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Sound Play: Video Games And The Musical Imagination (Oxford Music/Media) (Englisch) Taschenbuch – 3. April 2014


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"As addictive as its subject matter and equally energetically conceived, Sound Play enables even non-gamers to navigate the sonic waves and kinetic pleasures of story worlds that challenge us to rethink the real/virtual divide as well as to entertain arguments about the complexities of human agency, identity politics, and embodied performance."--Maria Tatar, Professor of Germanic Languages & Literatures and Folklore and Mythology, Harvard University


"A major contribution from a bold and brilliant new voice with exceptional interdisciplinary range. Cheng is a serious player: his virtuosic flair is fully matched by his technical rigor and depth of interpretive insight. Sound Play confirms that the New Musicology is truly out of beta." --Kiri Miller, author of Playing Along: Digital Games, YouTube, and Virtual Performance


"Compelling from the first page, Sound Play is an engaging and sophisticated study of how audio-whether in the form of music, voices, noises, or effects-crucially shapes our experience of video games, and how gaming deeply informs our engagement with sound. But more than that, William Cheng's excellent new book demonstrates how an understanding of the interrelated nature of sound and play in video games challenges us to think deeply about what it means to live in world in which the virtual and the real are increasingly intertwined." --Mark Katz, author of Capturing Sound: How TechnologyHas Changed Music and Groove Music: The Art and Culture of the Hip-Hop DJ


"Captivating and inspired, probing and nimbly persuasive, playful yet bursting with profound insight, Sound Play is virtually and absolutely indispensable." --Charles Hiroshi Garrett, author of Struggling to Define a Nation: American Music and the Twentieth Century and editor-in-chief of The GroveDictionary of American Music, 2nd edition





"Playfully written and remarkably interdisciplinary" - Ryan Ebright, MAKE Literary Magazine


"As addictive and energetically conceived as its subject matter, Sound Play enables even non-gamers to navigate the sonic waves and kinetic pleasures of story worlds that challenge us to rethink the complexities of human agency, identity politics, and embodied performance." --Maria Tatar, author of Enchanted Hunters: The Power of Stories in Childhood and editor of The Annotated Brothers Grimm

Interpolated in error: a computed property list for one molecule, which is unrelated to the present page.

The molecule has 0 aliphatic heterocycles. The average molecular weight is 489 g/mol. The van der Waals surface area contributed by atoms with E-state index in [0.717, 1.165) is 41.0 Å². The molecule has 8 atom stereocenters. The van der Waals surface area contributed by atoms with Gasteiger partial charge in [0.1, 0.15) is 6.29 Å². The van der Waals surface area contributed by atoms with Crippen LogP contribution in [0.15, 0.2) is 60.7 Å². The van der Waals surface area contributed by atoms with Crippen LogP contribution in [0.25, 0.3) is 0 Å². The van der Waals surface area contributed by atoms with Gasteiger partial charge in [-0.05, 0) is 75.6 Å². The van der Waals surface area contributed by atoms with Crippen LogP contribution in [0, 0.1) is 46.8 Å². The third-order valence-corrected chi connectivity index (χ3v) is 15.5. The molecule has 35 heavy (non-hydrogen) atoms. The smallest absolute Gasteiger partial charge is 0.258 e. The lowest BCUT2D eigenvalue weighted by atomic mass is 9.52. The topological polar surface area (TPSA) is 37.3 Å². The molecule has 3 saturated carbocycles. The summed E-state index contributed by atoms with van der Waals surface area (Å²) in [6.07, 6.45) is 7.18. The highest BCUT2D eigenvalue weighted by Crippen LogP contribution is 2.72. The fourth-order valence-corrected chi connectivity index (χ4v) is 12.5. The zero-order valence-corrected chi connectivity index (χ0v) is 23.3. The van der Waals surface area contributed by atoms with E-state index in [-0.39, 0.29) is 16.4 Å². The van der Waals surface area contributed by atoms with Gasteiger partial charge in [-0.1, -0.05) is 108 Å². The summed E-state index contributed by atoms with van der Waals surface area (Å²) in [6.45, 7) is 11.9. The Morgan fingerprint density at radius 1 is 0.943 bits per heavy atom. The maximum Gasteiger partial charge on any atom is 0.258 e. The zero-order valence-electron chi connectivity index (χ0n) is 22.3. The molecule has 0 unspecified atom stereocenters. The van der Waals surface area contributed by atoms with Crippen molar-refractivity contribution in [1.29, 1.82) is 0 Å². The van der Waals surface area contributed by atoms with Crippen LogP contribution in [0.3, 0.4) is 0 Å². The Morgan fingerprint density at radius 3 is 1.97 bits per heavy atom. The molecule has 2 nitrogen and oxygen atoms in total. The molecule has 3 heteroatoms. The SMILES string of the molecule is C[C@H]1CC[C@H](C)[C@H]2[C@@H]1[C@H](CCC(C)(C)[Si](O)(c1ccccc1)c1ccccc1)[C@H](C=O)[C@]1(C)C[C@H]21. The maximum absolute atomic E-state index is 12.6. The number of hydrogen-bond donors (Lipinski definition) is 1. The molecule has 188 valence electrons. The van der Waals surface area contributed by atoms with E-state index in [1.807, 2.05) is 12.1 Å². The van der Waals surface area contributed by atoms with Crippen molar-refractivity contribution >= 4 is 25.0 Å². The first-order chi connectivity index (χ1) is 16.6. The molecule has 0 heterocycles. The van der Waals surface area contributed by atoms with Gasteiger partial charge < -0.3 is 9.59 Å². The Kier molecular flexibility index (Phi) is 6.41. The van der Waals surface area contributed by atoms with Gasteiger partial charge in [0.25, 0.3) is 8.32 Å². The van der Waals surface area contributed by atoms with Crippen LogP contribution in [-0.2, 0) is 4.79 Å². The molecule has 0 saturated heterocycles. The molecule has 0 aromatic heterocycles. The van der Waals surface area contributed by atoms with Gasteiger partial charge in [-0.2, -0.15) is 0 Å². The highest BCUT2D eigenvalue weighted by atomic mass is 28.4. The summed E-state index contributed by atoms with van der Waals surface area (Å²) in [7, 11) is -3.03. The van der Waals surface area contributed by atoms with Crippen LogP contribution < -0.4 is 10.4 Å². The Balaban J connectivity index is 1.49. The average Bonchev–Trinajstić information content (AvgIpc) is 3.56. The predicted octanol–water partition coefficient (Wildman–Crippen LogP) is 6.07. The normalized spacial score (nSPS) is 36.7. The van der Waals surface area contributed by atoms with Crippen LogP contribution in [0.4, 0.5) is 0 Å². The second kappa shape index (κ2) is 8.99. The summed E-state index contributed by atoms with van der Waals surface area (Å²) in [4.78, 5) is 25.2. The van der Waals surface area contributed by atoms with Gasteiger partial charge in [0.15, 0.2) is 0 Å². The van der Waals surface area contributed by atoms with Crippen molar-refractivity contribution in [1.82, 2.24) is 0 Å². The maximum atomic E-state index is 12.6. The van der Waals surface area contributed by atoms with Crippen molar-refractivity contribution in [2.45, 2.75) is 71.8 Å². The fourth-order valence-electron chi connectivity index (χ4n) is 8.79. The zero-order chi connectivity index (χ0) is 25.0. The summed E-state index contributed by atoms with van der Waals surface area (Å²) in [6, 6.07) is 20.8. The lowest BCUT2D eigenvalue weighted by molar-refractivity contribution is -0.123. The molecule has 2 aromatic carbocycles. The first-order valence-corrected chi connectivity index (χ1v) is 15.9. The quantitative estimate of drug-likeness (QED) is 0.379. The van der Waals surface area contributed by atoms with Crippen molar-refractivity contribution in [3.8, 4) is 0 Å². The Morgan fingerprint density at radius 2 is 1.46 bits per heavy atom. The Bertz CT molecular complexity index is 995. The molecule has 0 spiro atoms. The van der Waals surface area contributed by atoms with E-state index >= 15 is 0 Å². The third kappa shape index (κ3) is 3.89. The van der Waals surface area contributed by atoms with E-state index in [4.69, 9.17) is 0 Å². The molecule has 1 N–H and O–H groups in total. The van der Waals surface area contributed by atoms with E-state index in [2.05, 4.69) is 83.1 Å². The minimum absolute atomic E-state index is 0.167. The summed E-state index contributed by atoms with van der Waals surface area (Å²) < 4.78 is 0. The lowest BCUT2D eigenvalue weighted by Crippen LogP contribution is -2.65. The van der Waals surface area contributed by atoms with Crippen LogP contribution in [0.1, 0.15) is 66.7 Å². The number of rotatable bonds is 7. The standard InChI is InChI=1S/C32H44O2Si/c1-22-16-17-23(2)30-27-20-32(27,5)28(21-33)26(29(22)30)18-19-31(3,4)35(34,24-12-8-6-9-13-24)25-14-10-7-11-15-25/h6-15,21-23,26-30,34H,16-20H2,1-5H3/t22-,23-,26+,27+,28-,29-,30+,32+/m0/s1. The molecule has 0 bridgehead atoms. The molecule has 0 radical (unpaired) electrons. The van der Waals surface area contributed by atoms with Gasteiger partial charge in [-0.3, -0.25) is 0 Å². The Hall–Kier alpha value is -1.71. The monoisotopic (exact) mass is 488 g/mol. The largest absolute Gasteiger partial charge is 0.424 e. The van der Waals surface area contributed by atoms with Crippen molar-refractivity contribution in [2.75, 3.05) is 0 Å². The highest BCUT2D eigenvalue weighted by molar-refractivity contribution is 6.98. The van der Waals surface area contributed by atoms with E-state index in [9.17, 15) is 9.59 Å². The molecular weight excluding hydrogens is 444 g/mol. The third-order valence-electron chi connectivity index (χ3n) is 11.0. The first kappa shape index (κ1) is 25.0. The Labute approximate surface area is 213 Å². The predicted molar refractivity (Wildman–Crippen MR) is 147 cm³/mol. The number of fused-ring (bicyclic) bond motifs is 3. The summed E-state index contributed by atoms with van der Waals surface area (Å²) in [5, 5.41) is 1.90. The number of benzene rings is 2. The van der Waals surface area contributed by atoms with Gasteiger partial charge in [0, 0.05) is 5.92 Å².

"A major contribution from a bold and brilliant new voice with exceptional interdisciplinary range. Cheng is a serious player: his virtuosic flair is fully matched by his technical rigor and depth of interpretive insight. Sound Play confirms that the New Musicology is truly out of beta." --Kiri Miller, author of Playing Along: Digital Games, YouTube, and Virtual Performance


"Compelling from the first page, Sound Play is an engaging and sophisticated study of how audio-whether in the form of music, voices, noises, or effects-crucially shapes our experience of video games, and how gaming deeply informs our engagement with sound. But more than that, William Cheng's excellent new book demonstrates how the interrelation of sound and play in video games challenges us to think deeply about what it means to live in a world in which the virtual and the real are increasingly intertwined." --Mark Katz, author of Capturing Sound: How Technology Has Changed Music and Groove Music: The Art and Culture of the Hip-Hop DJ


"Captivating and inspired, probing and nimbly persuasive, playful yet bursting with profound insight, Sound Play is virtually and absolutely indispensable." --Charles Hiroshi Garrett, author of Struggling to Define a Nation: American Music and the Twentieth Century and editor-in-chief of The Grove Dictionary of American Music, 2nd edition


"William Cheng tackles the wild west of game audio and conquers it with a combination of academic scrutiny, coupled by a gamer's unadulterated love of the art. Sound Play could very well be a turning point in the history of video game audio: the day when game audio came of age and inherited the mantle of serious art through the lens of scholarly analysis. With Sound Play, game audio finally has the academic credentials it needs to take its place among the other fine arts." --Christopher Tin, Grammy-winning video game music composer